I have been avoiding one of my characters. He’s a bigot and a racist. He’s the kind of person I choose not to have in my life. I don’t like this character, but he plays a crucial role in my novel so I have to get to know him better.
I was raised by my father to be color-blind so delving into the world of racism makes me exceptionally uncomfortable. It isn’t that I deny it is there. I just don’t want it to be. Of course, I recognize that avoiding or ignoring it does not make it go away. Quite the opposite.
This morning to avoid writing this difficult character, I read some of my subscriptions to writing blogs. They often offer me inspiration when I am stuck. I couldn’t have asked for anything more timely than Chris Hamilton’s post “On writing a bigotted character.”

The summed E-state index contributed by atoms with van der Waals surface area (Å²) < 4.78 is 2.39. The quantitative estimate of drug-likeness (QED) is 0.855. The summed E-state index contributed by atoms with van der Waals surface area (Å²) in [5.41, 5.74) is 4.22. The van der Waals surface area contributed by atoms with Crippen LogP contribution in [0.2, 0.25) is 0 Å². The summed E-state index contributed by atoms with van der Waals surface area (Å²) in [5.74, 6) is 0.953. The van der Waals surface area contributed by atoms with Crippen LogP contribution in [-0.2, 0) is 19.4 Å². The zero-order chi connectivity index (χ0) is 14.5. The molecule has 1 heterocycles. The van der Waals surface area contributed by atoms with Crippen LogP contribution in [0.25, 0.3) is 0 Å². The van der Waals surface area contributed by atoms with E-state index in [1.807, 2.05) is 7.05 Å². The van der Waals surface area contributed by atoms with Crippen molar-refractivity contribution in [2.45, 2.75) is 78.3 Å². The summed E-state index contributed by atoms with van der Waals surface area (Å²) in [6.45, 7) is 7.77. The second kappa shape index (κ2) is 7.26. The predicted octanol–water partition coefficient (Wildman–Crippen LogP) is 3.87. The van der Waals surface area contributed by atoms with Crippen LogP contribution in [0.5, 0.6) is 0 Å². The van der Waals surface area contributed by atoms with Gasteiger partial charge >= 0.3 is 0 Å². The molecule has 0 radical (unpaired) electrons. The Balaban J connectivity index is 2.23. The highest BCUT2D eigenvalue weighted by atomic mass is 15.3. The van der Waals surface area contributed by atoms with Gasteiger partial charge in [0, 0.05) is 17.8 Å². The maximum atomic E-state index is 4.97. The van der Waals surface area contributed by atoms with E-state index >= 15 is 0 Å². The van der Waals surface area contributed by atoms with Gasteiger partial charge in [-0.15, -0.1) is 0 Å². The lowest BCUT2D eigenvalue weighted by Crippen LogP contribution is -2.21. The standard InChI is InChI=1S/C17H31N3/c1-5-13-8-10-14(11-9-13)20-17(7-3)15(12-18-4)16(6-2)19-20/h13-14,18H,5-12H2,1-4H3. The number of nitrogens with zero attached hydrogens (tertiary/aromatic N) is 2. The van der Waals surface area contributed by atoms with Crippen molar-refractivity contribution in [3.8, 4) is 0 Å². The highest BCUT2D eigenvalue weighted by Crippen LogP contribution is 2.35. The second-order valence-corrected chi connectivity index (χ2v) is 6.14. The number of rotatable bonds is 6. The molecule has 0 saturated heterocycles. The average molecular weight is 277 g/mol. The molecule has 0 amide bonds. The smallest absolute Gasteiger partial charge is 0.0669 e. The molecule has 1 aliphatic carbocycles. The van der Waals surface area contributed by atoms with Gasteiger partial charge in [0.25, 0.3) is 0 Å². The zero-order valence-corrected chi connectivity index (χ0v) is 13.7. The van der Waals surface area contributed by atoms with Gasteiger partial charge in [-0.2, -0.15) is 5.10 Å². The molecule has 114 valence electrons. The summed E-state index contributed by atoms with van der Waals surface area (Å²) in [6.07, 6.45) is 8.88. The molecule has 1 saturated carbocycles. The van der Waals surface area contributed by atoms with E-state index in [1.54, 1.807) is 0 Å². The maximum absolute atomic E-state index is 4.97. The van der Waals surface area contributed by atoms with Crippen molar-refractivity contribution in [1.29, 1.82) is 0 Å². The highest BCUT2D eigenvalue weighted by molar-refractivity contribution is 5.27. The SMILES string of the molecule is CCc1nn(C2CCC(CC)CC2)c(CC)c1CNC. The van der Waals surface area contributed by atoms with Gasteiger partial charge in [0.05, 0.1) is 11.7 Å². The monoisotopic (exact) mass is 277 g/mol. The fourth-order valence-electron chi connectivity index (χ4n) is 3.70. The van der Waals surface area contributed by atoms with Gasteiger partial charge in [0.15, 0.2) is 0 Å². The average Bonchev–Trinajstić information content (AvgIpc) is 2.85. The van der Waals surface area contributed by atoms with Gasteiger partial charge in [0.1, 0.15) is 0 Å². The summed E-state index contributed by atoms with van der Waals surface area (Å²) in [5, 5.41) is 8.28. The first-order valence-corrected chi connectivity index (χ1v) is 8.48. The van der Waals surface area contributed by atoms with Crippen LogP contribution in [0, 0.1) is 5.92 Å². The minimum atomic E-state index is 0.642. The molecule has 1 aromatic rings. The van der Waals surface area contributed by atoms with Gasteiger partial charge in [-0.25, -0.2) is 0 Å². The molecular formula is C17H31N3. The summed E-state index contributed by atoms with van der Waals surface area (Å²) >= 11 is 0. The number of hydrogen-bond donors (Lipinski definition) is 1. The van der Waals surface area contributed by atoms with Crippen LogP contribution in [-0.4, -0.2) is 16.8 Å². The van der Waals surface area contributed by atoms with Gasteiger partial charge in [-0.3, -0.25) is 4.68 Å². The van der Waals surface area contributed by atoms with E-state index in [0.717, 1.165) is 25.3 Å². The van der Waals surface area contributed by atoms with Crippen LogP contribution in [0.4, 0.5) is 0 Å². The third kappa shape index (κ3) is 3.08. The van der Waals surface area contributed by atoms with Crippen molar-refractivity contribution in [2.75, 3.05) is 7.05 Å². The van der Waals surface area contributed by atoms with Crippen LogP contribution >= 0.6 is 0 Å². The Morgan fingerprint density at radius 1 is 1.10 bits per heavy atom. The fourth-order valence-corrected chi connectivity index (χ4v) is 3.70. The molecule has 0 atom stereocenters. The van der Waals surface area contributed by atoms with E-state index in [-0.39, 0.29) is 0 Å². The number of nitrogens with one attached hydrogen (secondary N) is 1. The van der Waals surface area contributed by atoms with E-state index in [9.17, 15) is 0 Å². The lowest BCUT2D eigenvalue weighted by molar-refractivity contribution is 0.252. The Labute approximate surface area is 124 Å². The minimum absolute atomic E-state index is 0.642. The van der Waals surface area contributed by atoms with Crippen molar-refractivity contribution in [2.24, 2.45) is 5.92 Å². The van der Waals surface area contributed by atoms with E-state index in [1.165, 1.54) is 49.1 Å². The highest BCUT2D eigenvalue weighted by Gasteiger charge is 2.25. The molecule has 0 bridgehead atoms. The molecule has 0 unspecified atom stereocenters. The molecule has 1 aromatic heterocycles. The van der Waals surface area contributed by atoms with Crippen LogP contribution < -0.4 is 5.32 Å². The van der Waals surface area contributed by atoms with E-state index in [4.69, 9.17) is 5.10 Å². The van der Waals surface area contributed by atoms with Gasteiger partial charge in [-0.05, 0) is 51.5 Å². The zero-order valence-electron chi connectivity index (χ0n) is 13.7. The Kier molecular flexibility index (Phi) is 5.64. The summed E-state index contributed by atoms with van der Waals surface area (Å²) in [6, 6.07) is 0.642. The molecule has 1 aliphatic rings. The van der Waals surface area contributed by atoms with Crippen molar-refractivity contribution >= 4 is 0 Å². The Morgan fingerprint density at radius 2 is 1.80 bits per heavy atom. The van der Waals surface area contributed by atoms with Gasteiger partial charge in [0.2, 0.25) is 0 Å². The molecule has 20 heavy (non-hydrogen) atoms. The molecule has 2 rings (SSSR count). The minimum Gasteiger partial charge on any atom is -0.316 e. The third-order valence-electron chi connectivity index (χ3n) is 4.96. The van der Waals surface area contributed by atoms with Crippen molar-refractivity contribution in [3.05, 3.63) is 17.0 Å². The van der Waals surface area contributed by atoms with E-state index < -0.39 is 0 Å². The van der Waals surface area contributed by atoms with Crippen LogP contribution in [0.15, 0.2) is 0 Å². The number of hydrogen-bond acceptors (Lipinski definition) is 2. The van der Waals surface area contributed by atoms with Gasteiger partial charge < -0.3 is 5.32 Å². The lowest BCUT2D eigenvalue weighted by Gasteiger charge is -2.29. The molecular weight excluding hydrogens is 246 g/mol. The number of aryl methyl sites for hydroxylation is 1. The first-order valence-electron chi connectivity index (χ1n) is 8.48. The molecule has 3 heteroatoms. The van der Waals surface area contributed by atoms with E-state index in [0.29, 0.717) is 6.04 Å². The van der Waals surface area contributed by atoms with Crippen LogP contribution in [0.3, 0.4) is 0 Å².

“All in the Family” was a favorite in our household despite Archie Bunker being the complete opposite of my dad. Thanks to Chris for reminding me of him and for offering a moving clip from the show to remind me that my character must have motivation and experience that back up his belief system. Here’s the clip. (I’m having a hard time embedding the video so please follow the link if that’s all that shows.)
Writers: Have you had a hard time writing a character you didn’t like? And how did you get past that to build a three-dimensional believable person that readers could still care about despite his ways?
Readers: What characters have you read that you didn’t agree with but were able to find compassion for?
And finally, for us all: Why is discussing race and racism openly and honestly so difficult for many of us?